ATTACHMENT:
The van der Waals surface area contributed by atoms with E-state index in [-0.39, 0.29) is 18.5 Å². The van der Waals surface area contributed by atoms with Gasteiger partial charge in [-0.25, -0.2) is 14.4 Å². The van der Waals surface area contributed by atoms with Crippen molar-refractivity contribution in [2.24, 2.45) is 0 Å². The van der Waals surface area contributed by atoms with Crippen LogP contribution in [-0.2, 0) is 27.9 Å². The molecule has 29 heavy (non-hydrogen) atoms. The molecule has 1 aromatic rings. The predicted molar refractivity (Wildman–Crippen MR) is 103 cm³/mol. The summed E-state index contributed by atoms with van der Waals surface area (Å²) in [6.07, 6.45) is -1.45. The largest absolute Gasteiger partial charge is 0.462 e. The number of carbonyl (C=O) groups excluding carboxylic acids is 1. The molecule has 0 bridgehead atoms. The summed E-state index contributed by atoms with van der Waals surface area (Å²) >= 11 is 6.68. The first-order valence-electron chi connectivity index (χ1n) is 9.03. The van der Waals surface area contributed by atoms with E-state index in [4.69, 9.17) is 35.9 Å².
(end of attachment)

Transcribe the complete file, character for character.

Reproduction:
The van der Waals surface area contributed by atoms with E-state index in [-0.39, 0.29) is 18.5 Å². The van der Waals surface area contributed by atoms with Gasteiger partial charge in [-0.25, -0.2) is 14.4 Å². The van der Waals surface area contributed by atoms with Crippen molar-refractivity contribution in [2.24, 2.45) is 0 Å². The van der Waals surface area contributed by atoms with Crippen LogP contribution in [-0.2, 0) is 27.9 Å². The molecule has 29 heavy (non-hydrogen) atoms. The molecule has 1 aromatic rings. The predicted molar refractivity (Wildman–Crippen MR) is 103 cm³/mol. The summed E-state index contributed by atoms with van der Waals surface area (Å²) in [6.07, 6.45) is -1.45. The largest absolute Gasteiger partial charge is 0.462 e. The number of carbonyl (C=O) groups excluding carboxylic acids is 1. The molecule has 0 bridgehead atoms. The summed E-state index contributed by atoms with van der Waals surface area (Å²) >= 11 is 6.68. The first-order valence-electron chi connectivity index (χ1n) is 9.03. The van der Waals surface area contributed by atoms with E-state index in [4.69, 9.17) is 35.9 Å².